UBC Theses and Dissertations
The psychology of democratic deliberation : from practice to system Moscrop, David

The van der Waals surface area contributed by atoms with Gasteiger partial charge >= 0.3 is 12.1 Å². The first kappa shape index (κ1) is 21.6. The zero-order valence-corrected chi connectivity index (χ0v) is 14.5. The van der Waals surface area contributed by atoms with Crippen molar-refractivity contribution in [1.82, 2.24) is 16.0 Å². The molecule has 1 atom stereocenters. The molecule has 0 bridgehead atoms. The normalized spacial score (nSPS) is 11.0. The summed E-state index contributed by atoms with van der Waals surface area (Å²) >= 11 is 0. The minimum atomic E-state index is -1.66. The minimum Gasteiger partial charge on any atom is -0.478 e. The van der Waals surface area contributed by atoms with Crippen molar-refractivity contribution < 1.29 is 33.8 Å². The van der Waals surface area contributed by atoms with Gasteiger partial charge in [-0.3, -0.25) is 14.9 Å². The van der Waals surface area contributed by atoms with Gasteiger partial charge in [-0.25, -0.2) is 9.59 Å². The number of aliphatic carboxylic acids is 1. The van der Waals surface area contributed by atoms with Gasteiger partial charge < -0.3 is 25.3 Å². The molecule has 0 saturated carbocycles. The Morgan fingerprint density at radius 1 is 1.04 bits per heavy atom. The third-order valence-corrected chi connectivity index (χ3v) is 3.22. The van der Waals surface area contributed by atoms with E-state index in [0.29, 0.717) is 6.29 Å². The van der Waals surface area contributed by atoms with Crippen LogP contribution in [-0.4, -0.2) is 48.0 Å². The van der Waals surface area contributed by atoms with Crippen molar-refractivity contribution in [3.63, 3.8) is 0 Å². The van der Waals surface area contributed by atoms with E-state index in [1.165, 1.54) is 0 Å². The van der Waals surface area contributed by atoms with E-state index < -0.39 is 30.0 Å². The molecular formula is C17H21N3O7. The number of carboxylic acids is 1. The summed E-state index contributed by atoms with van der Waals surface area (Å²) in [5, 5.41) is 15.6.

Accounts of democratic deliberation assume and require citizens who are capable of rational and autonomous cognition. Such individuals are expected to be able to gather, process, and communicate information in such a way that allows them to accurately account for their preferences, including providing reasons for those preferences. The epistemic defense of deliberative democracy suggests that this is possible and that citizens who deliberate can generate good judgments and decisions. In this dissertation, I bring findings from social and political psychology to bear on the question of whether citizens can make good judgments and decisions through democratic deliberation. Data collected over the last five decades casts some doubts over whether they can. However, as I argue, there is good reason to believe that deliberation, despite these challenges, is often superior to alternative approaches to decision making and that, moreover, there are individual practice and institutional design responses that can mitigate the deleterious effects of phenomena that bring about cognitive distortion, bias, and error when citizens deliberate. In the first section of this dissertation, I argue that the epistemic defense of deliberation—including the need for rational, autonomous citizens—is challenged by findings from social and political psychology, but that democratic deliberation remains a possible and superior form of public judgment and decision making. In the second section, I use institutional theory, deliberative systems literature, and findings from psychology to discuss ways of thinking about autonomy and deliberation, and I develop approaches to limiting or overcoming the challenges mentioned in section one. These approaches are rooted in both broader institutional design and deliberative system design and in specific deliberative practices.
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